Is Sarah J Maas the next JK Rowling?

From The Independent:

The end of January, just before midnight. At a Barnes & Noble bookshop in New York, a woman with perfect hair slips through a crowd, dressed in all black and knee-high boots. “I grew up going to midnight release parties,” she confesses into her microphone. “I was a nerd back when it was not, like, cool to be a nerd. This was the dark times. This is when you were shoved into a locker or a trash can just for being a nerd. And I love that, now, you guys can be free.” Amassed before her, the emancipated “nerds” scream and whoop, as though in the presence of the messiah. But who is this chicly dressed liberator? Her name is Sarah J Maas, Manhattan-born fantasy author and bona fide publishing phenomenon.

This rock star reception from Maas’s readers has translated into major financial clout for her publishers, Bloomsbury. Last week it announced that the company’s profits are “significantly” ahead of expectations, in large part due to Maas and her exploding global following, news that pushed the publisher’s shares up by more than 9 per cent. House of Flame and Shadow, the book that merited worldwide midnight release parties and is the third installment in Maas’s raunchy urban Crescent City series, sold 44,761 copies in the UK in its first week, immediately making it the third fastest-selling sci-fi/fantasy book since records began. Maas, a leading force in the “romantasy” genre beloved by BookTok – in which fantasy tales are fused with steamy love stories – has sold nearly 40 million books, while TikTok posts about her work have been viewed over 14 billion times. Make no mistake: her impact on publishing is as tectonic as the orgasms being had by her half-human, half-faerie heroines.

Not since the rise of a speccy boy wizard with a scar on his forehead has Bloomsbury had such a massive hit on its hands. Could Maas be the new JK Rowling? The publisher’s CEO Nigel Newton tried to temper expectations when recently asked the question (Rowling has sold 600 million books since the first Harry Potter hit shelves in 1997), but couldn’t entirely conceal his excitement. “The bar is extremely high with JK Rowling, so one has to answer that question cautiously,” he told The Times. “All I can say is that the early signs are very good,” with Newton adding that “the signs of lift-off are similar”.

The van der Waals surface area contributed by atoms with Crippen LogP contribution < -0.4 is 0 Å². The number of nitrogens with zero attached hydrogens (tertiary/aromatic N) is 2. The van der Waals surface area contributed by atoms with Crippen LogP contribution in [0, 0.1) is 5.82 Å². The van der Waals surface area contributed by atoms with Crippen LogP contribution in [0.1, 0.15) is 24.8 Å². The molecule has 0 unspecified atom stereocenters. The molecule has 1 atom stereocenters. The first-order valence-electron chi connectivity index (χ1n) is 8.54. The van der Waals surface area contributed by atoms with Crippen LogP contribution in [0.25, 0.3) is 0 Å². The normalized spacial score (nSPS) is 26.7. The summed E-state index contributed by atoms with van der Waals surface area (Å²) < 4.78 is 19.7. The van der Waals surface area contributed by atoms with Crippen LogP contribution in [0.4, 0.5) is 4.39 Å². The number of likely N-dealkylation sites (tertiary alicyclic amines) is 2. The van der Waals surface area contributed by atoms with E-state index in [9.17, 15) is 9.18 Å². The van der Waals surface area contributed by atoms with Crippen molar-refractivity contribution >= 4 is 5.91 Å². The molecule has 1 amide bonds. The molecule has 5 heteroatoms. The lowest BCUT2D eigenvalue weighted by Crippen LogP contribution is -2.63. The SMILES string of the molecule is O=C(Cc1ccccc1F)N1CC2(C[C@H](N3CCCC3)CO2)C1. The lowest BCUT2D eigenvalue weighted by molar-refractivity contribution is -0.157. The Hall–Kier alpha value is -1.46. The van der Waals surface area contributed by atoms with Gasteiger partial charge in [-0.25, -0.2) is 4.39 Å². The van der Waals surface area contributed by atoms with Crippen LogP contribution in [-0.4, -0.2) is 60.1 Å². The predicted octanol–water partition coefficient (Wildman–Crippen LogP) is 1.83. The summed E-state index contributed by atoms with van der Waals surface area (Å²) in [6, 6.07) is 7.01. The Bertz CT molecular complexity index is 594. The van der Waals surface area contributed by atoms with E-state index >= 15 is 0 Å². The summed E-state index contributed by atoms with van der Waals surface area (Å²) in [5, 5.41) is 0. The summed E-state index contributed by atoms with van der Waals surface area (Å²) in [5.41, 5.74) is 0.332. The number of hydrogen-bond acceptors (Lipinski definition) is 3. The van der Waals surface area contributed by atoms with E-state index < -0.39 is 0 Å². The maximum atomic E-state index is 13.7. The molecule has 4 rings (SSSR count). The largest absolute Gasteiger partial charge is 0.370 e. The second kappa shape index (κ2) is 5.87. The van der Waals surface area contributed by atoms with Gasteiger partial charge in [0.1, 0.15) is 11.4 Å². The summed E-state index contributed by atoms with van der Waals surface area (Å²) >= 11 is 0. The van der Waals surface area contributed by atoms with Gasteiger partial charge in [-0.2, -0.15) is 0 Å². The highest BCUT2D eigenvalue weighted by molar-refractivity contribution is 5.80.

If you never venture onto TikTok and don’t stray into the fantasy section of Waterstones, Bloomsbury’s cheerful business update may be the first you’ve heard of Maas. But the author, 37, is not an overnight success. House of Flame and Shadow is her 16th book, its series the third she’s authored. Educated at the elite Hamilton College, Maas hails from a more comfortable background than Rowling, who was famously a broke single parent who wrote in cafes while her baby slept and needed a £8,000 grant from the Scottish Arts Council to finish book two. Maas began writing her first novel at the age of 16, before publishing it on a fanfiction website where she acquired her first set of devout readers; Bloomsbury picked her up in 2010. The company’s website features an extremely detailed reading guide for her various series’ and worlds, which can seem intimidating at first glance (“publication order” and “reading order” are two different things? No one’s brain works like that, surely).

Essentially, Throne of Glass, Maas’s eight-book first series, began as a feminist spin on Cinderella – what if she wasn’t a poor put-upon servant to her mean family, but an assassin? A Court of Thorns and Roses, or “Acotar” for fans, is a Beauty and the Beast-inspired fantasy romance, in which the archery-loving, Katniss Everdeen-esque heroine Feyre is banished to the horrible faerie lands and must live with a scary (but hot?) man in a mask. (Maas is currently working on a major TV adaptation for Hulu.) And Crescent City, comprised of three (800-plus page) books so far, is a more grown-up series, sweary and full of what’s euphemistically called “spice”. The series’ star is Bryce Quinlan, who is looking to avenge the murder of her friends in the divided kingdom of Midgard.

Maas’s books – described by Richard Osman this week as like “a porny Lord of the Rings” – certainly feel a far cry from the chaste first kiss between Harry and Cho Chang (yes, that really is what Rowling called an Asian character in 2000). And while Rowling’s books were more part of a British tradition of boarding-school tales such as Billy Bunter, with Maas more likely to mention Buffy the Vampire Slayer and Disney princesses as influences, the pair do share similarities.